“Gender equity has to continue to be pursued by design with people analytics capabilities, taking performance history data into account while making promotion decisions and factoring employee sentiment.
Reflecting on the above statistics, Lexy said that women at younger ages made gains of seven cents instead of six cents, indicating employers are paying attention to narrowing the pay gap at the level of new job entrants. The pay for women aged 35-40 remained at 90 cents vs a dollar for men. Researchers attribute the reason for maintaining this gap from falling further to women’s educational gains and the demand for higher skilled labour.
Two key findings from the Visier research were:
- Organizations are using people analytics where unconscious bias is impending improvements across the employee lifecycle
- Organizations are taking smart actions from insights
“Employers can take a proactive role in supporting gender equity as we all move towards recovery to minimize pandemic impacts. With people analytics in place you can continuously monitor your data, you can identify where unconscious bias is impeding progress, you can ensure key demographics are accounted for while making recruitment and promotion decisions. With analytics driven planning, employers can also make projections to see how certain courses of action impact women specifically,” highlighted Lexy.
Getting started on DEI analytics
“If you are getting started with analytics, female equality requires assessing the starting point, benchmarking, establishing goals, creating a roadmap with milestones and clear accountability. Data is critical to avoid guessing and make the case for change,” noted Lexy.
“In essence, what you are looking for are those demographic cuts, where numbers are off, that can point to where things need to change. You can then map this into your strategy and career planning to identify where high potential women need to build skills to meet both organizational and individual needs, through data-driven career conversations.”
Lexy further advised leaders to share insights, ideally publicly to create accountability, but to atleast do it internally, to make equality improvements a shared. Noting that this is a continuous improvement cycle, she encouraged leaders to review changes over time.
“Improving diversity, inclusion, and equity must continue to be pursued by design and supported by data,” she reckoned.
People analytics across the employee life-cycle
Advising leaders to apply data across the employee lifecycle - attraction, development, retention - to review areas of potential unconscious bias, Lexy shared some key questions to keep in mind when looking at talent management with the lens of DEI.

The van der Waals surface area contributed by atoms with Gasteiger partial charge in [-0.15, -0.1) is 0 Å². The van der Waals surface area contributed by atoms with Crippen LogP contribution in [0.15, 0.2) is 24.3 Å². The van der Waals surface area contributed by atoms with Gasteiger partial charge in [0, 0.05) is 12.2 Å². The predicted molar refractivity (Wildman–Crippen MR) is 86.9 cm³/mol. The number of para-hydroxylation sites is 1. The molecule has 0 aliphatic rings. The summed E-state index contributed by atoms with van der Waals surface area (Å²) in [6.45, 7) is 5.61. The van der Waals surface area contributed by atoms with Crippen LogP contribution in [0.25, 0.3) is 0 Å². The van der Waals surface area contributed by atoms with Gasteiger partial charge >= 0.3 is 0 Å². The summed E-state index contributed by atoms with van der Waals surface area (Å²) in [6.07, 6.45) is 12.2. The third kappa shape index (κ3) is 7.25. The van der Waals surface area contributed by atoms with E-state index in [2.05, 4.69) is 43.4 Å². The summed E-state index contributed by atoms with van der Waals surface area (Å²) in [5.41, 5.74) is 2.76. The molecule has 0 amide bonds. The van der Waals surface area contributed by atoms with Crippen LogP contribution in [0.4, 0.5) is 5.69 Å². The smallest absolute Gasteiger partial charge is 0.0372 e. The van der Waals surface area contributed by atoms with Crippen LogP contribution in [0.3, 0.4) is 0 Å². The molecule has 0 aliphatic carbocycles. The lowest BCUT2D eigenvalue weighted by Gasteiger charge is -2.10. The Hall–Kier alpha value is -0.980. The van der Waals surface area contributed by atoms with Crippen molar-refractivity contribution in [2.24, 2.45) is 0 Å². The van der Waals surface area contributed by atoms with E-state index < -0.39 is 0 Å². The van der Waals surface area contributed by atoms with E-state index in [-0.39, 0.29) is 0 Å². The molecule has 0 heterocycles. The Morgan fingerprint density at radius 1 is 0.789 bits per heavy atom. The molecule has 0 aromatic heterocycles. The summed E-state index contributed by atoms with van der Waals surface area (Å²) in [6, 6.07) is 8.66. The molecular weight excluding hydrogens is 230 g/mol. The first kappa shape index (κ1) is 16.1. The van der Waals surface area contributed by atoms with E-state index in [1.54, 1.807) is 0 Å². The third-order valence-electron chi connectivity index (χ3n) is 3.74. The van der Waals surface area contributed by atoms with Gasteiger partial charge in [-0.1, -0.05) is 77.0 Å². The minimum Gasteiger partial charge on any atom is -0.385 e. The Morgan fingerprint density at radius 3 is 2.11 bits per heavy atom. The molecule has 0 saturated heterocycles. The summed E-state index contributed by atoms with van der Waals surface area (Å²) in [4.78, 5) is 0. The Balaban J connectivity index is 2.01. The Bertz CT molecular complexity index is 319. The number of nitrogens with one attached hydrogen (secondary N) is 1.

While the talent funnel itself poses several questions on how fairly are women and minorities represented in the talent funnel, and how inclusive the interview panel is, there are some key questions, especially at the development and retention stage that provide insight into what pockets of talent strategy need course-correction:
- Do women/ minorities get equal opportunities to grow?
- How long do they wait to get promotions and is comparable to diverse groups?
- Do they receive the same amount of development and career pathing?
- Is the performance review process biased?
- Are they equally represented in successsion planning?
- Are retention activities biased against women and minorities?
- Is pay equitable?
- Do diverse employee groups have a higher turnover?
- Do women leave the workforce at a particular point in job progression?
“There is so much richness in being able to look at diversity and equity across various employee lifecycle processes and what the organization does to attract, develop, assess performance, compensate, retain and ultimately improve diversity and equity."
As organizations relook at their DEI strategy in the current context and stive to make their efforts and impact sustainable, analytics indeed is becoming the rock solid foundation to shape a meaningful and impactful DEI strategy. How swiftly and efficiently leaders are able to leverage analytics to inform strategy will determine the scale of business value addition, quantity and quality, that follows the efforts.